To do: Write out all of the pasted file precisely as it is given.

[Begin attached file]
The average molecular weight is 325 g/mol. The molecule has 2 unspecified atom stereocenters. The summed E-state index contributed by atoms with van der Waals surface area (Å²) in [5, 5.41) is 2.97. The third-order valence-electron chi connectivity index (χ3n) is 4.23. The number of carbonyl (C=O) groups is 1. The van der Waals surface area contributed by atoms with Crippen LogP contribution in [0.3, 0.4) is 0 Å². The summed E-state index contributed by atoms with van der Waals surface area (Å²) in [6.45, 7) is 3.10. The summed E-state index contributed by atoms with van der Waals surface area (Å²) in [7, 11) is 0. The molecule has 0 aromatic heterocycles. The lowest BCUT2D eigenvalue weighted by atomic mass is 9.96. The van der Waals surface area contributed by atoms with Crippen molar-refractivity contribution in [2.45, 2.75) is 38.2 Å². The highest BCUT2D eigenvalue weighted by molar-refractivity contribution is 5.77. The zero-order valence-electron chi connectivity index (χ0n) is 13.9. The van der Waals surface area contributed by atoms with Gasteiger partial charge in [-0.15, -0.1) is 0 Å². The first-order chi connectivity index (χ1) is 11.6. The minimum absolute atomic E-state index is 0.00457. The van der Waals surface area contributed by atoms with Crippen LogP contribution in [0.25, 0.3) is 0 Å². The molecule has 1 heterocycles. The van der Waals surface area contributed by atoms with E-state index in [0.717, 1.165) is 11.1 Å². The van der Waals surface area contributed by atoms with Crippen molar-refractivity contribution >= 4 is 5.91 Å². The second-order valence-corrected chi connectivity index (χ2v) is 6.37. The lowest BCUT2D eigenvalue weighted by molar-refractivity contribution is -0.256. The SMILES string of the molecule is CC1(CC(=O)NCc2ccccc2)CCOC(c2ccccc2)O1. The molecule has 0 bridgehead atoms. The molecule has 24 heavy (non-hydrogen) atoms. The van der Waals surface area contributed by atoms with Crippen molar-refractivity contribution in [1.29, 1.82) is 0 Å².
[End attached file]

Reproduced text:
The average molecular weight is 325 g/mol. The molecule has 2 unspecified atom stereocenters. The summed E-state index contributed by atoms with van der Waals surface area (Å²) in [5, 5.41) is 2.97. The third-order valence-electron chi connectivity index (χ3n) is 4.23. The number of carbonyl (C=O) groups is 1. The van der Waals surface area contributed by atoms with Crippen LogP contribution in [0.3, 0.4) is 0 Å². The summed E-state index contributed by atoms with van der Waals surface area (Å²) in [6.45, 7) is 3.10. The summed E-state index contributed by atoms with van der Waals surface area (Å²) in [7, 11) is 0. The molecule has 0 aromatic heterocycles. The lowest BCUT2D eigenvalue weighted by atomic mass is 9.96. The van der Waals surface area contributed by atoms with Crippen molar-refractivity contribution in [2.45, 2.75) is 38.2 Å². The highest BCUT2D eigenvalue weighted by molar-refractivity contribution is 5.77. The zero-order valence-electron chi connectivity index (χ0n) is 13.9. The van der Waals surface area contributed by atoms with Gasteiger partial charge in [-0.15, -0.1) is 0 Å². The first-order chi connectivity index (χ1) is 11.6. The minimum absolute atomic E-state index is 0.00457. The van der Waals surface area contributed by atoms with Crippen LogP contribution in [0.25, 0.3) is 0 Å². The molecule has 1 heterocycles. The van der Waals surface area contributed by atoms with E-state index in [0.717, 1.165) is 11.1 Å². The van der Waals surface area contributed by atoms with Crippen molar-refractivity contribution >= 4 is 5.91 Å². The second-order valence-corrected chi connectivity index (χ2v) is 6.37. The lowest BCUT2D eigenvalue weighted by molar-refractivity contribution is -0.256. The SMILES string of the molecule is CC1(CC(=O)NCc2ccccc2)CCOC(c2ccccc2)O1. The molecule has 0 bridgehead atoms. The molecule has 24 heavy (non-hydrogen) atoms. The van der Waals surface area contributed by atoms with Crippen molar-refractivity contribution in [1.29, 1.82) is 0 Å².